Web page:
With a handsome design for the front and a set of stats and personal information on the back, the 1952 Topps series crafted the template still used today. Mickey Mantle’s card from that set is, after Honus Wagner’s 1909 American Tobacco Company card, the second-most valuable baseball card of all time. In 1956, Topps bought out its only real competitor, Philadelphia’s Bowman company, and developed exclusive contracts with a majority of active MLB players for use of their likeness on cards sold with gum. Those two distinctions would inform several lawsuits over the next three decades.
In 1959, with Gilbert Mustin Jr. now its president, Fleer took its first crack at Topps by signing an aging Ted Williams to an exclusive contract. In fact, the contract was so exclusive, the entire 80-card set was of Williams in various phases of his career and life. In 1960, they produced a “Baseball Greats” set, the first throwback series of its kind, featuring Williams and the likes of Babe Ruth, Ty Cobb, and Connie Mack.
Over the next two years, Fleer continued to produce the “Baseball Greats,” short runs each of professional football and basketball, and non-sports cards such as the Three Stooges and Gomer Pyle, but after the Federal Trade Commission agreed with their 1962 allegation of a Topps monopoly, Fleer took the risk of creating its first baseball card set. In 1963, it signed reigning MVP Maury Wills and a handful of ballplayers like Roberto Clemente and Sandy Koufax to non-exclusive contracts and created its first run of 66 bubble gum cards. However, poor sales discouraged Fleer from continuing, and in 1965, the FTC overturned its decision on the basis that cards could be marketed with things other than gum, or nothing at all. For companies with identities rooted in gum, this mattered more than selling just cards. The following year, Fleer sold what contracts it had amassed back to Topps, which by this time was dealing with the nascent Major League Baseball Players Association and its boss Marvin Miller.
In 1975, Fleer ramped up its case again, filing a federal antitrust suit against Topps and the MLBPA in the US Court of Appeals’ Third Circuit, in Philadelphia. The case dragged on until 1980, when Justice Clarence Newcomer ruled that Topps “unlawfully restrained and monopolized trade,” opening the way for Fleer to begin printing baseball cards again. A third competitor, Memphis-based Donruss, rode the coattails of Fleer’s victory and also began production in 1981.
While the lawsuit played out, Fleer had to contend with another huge new competitor: soft bubble gum. With Life Savers’ debut of Bubble Yum in 1975, soft bubble gum made an immediate impact on the previous success of Fleer’s much-firmer Dubble Bubble and Topps’ Bazooka bubble gums. Chiclets’ parent company American Chicle answered the next year with Bubblicious, and with a product that brought together soft bubble gum, baseball, and novelty, Wrigley launched Big League Chew—shredded bubble gum in a pouch—in 1980. Fleer’s first foray into soft bubble gum was with Gatorgum, using Gatorade’s orange and lemon-lime flavors to “quench thirst” in a stick of gum. The tart and squishy gum was only moderately popular, and it was discontinued in 1989.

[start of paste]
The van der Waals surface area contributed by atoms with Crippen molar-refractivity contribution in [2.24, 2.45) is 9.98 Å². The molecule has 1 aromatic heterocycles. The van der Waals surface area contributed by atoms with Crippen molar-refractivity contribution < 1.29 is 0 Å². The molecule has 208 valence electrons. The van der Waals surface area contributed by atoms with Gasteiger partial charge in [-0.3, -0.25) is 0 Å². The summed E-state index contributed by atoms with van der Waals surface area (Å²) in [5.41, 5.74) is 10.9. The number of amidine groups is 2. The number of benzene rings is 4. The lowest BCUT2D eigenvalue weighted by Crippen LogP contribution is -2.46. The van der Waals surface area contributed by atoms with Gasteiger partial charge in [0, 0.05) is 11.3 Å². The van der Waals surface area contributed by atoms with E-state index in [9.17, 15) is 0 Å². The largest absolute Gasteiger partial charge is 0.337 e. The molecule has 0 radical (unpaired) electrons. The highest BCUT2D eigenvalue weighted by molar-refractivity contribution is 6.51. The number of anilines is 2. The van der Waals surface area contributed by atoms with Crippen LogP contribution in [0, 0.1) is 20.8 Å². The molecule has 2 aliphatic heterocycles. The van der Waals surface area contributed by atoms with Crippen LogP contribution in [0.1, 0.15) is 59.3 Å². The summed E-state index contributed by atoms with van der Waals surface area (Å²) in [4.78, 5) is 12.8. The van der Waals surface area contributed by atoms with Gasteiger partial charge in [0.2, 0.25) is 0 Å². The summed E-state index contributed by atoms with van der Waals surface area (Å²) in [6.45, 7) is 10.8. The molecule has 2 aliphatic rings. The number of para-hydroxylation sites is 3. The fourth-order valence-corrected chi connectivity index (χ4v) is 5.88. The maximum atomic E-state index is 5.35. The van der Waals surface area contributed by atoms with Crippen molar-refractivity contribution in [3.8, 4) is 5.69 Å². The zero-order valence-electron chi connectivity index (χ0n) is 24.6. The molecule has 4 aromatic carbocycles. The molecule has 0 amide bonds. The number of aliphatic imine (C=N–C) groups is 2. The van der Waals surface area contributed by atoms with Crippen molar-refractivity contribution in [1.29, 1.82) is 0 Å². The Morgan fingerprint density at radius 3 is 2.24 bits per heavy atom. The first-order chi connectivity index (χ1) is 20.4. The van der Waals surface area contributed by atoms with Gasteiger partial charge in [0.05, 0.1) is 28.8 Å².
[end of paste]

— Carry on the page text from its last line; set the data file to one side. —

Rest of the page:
Baseball Cards’ 1980s Golden Years
Fleer baseball cards, meanwhile, were just taking off. Along with Dubble Bubble production, the Olney plant handled card cutting and packaging operations. (The card sheets were printed elsewhere and shipped to Olney.)
Packs of their first series in 1981 featured a stick of gum, the product Fleer had long been best known for. Topps appealed the 1980 antitrust ruling, though, and successfully made the case that they could maintain exclusive packaging of cards and gum together. The next year, Fleer replaced the sticks of gum with team stickers, which Topps then sued them for, calling the stickers a “sham” designed to bypass the exclusivity agreement. That suit settled out of court but made both companies recognize the value in the cards themselves as greater than the gum.
Still, Topps continued to lead the baseball card market through the early ’80s, and it wasn’t until 1984 that the field came closer to being level. The 1984 Donruss set, featuring the rookie cards of Don Mattingly and Darryl Strawberry, was a hit with collectors and remains popular today. Later in 1984, Fleer issued its first ‘Update’ set, with in-season additions and trades. With the first printed cards of Dwight Gooden, Roger Clemens, and Kirby Puckett, it proved Fleer’s seriousness in the baseball card business.
In 1986, Fleer scored a coup when it acquired a license for the NBA and produced its premier run of basketball cards. That set, featuring the rookie cards of Michael Jordan and Charles Barkley, is considered by collectors a masterpiece, and Jordan’s card alone fetches around $5,000 in good condition. (One “perfect” condition went for $100,000!)